On 16 August 2017, Rosanne Cash — daughter of famed country singer Johnny Cash — published an open letter to Facebook after it came to the family’s attention that a neo-Nazi marcher in Charlottesville had appeared on television in a shirt with her father’s name on it:
We were alerted to a video of a young man in Charlottesville, a self-proclaimed neo-Nazi, spewing hatred and bile. He was wearing a t-shirt emblazoned with the name of Johnny Cash, our father. We were sickened by the association.
Johnny Cash was a man whose heart beat with the rhythm of love and social justice. He received humanitarian awards from, among others, the Jewish National Fund, B’nai Brith, and the United Nations. He championed the rights of Native Americans, protested the war in Vietnam, was a voice for the poor, the struggling and the disenfranchised, and an advocate for the rights of prisoners. Along with our sister Rosanne, he was on the advisory board of an organization solely devoted to preventing gun violence among children. His pacifism and inclusive patriotism were two of his most defining characteristics. He would be horrified at even a casual use of his name or image for an idea or a cause founded in persecution and hatred. The white supremacists and neo-Nazis who marched in Charlottesville are poison in our society, and an insult to every American hero who wore a uniform to fight the Nazis in WWII. Several men in the extended Cash family were among those who served with honor.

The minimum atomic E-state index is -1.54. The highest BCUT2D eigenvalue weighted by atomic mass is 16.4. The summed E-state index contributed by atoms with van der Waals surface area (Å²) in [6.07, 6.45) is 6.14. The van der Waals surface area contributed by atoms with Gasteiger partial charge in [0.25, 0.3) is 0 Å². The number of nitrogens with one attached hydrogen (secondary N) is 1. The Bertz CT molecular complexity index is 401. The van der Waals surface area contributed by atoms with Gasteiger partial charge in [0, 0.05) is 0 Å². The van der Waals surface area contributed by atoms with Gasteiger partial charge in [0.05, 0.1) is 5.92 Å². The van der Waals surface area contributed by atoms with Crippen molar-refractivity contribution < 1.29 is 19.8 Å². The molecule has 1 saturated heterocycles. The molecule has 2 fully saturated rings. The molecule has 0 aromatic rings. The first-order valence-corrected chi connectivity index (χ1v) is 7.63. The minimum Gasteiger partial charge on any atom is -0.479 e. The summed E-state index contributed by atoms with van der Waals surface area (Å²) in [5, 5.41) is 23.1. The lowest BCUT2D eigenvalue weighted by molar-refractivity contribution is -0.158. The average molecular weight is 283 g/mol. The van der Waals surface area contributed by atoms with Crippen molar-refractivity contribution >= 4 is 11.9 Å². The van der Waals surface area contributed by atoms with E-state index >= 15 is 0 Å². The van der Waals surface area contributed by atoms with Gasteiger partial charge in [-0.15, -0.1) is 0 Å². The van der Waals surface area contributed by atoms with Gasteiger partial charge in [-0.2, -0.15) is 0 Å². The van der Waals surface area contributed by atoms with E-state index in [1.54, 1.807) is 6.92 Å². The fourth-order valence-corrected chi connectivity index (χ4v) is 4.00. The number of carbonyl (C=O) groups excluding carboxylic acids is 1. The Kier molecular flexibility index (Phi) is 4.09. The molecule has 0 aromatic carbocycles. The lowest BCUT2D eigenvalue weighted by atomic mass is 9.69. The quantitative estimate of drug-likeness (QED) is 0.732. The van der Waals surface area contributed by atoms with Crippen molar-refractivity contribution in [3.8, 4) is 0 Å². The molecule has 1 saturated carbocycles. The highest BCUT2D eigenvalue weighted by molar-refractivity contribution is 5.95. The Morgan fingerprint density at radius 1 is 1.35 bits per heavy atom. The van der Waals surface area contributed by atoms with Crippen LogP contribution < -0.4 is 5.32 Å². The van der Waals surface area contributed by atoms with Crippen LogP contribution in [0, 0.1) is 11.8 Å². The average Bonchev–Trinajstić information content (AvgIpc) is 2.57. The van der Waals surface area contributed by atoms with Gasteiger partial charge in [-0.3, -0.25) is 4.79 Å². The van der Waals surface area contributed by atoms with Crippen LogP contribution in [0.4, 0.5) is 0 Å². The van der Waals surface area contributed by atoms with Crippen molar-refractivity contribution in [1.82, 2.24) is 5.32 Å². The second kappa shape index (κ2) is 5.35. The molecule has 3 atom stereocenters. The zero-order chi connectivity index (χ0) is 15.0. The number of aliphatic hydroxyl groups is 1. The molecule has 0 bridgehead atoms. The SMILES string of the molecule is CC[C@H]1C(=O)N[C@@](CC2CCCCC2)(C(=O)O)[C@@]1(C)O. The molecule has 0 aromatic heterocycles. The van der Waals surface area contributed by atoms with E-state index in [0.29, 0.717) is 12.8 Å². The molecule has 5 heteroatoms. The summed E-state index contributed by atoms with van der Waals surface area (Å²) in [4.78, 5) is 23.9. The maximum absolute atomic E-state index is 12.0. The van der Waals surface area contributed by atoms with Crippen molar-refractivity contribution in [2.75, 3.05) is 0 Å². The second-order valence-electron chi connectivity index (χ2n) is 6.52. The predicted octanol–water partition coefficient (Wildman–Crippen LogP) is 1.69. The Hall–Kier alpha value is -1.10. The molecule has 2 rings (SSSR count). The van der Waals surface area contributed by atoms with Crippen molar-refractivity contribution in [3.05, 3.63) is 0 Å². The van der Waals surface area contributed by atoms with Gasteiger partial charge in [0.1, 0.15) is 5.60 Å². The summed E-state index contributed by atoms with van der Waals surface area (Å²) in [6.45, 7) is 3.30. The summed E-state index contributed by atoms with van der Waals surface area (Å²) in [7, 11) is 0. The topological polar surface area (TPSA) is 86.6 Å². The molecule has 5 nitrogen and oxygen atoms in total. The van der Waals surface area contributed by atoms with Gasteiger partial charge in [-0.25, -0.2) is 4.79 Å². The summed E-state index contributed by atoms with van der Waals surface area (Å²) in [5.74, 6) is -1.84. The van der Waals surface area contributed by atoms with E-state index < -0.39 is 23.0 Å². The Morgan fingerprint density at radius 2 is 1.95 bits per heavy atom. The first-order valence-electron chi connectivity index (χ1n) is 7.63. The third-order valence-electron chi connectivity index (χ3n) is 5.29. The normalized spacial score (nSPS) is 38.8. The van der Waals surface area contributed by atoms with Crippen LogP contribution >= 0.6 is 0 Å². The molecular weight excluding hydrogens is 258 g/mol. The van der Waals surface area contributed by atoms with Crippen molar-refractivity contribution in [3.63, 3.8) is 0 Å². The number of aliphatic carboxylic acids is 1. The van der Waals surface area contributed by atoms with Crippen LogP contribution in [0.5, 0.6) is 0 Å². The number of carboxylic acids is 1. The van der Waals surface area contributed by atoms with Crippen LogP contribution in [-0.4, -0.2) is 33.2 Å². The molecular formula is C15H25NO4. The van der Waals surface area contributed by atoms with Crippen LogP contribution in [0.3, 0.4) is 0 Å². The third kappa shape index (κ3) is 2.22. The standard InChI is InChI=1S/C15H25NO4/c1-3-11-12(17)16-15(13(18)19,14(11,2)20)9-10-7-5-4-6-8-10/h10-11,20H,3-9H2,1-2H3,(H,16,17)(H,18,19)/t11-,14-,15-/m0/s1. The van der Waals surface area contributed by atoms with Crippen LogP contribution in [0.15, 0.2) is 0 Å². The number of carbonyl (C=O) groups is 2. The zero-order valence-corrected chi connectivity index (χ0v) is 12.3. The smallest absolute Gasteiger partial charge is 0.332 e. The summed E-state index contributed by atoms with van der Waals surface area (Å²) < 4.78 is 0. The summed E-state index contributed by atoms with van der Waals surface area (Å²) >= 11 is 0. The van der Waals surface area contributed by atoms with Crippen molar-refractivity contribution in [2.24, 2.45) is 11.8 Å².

Our dad told each of us, over and over throughout our lives, ‘Children, you can choose love or hate. I choose love.’
We do not judge race, color, sexual orientation or creed. We value the capacity for love and the impulse towards kindness. We respect diversity, and cherish our shared humanity. We recognize the suffering of other human beings, and remain committed to our natural instinct for compassion and service.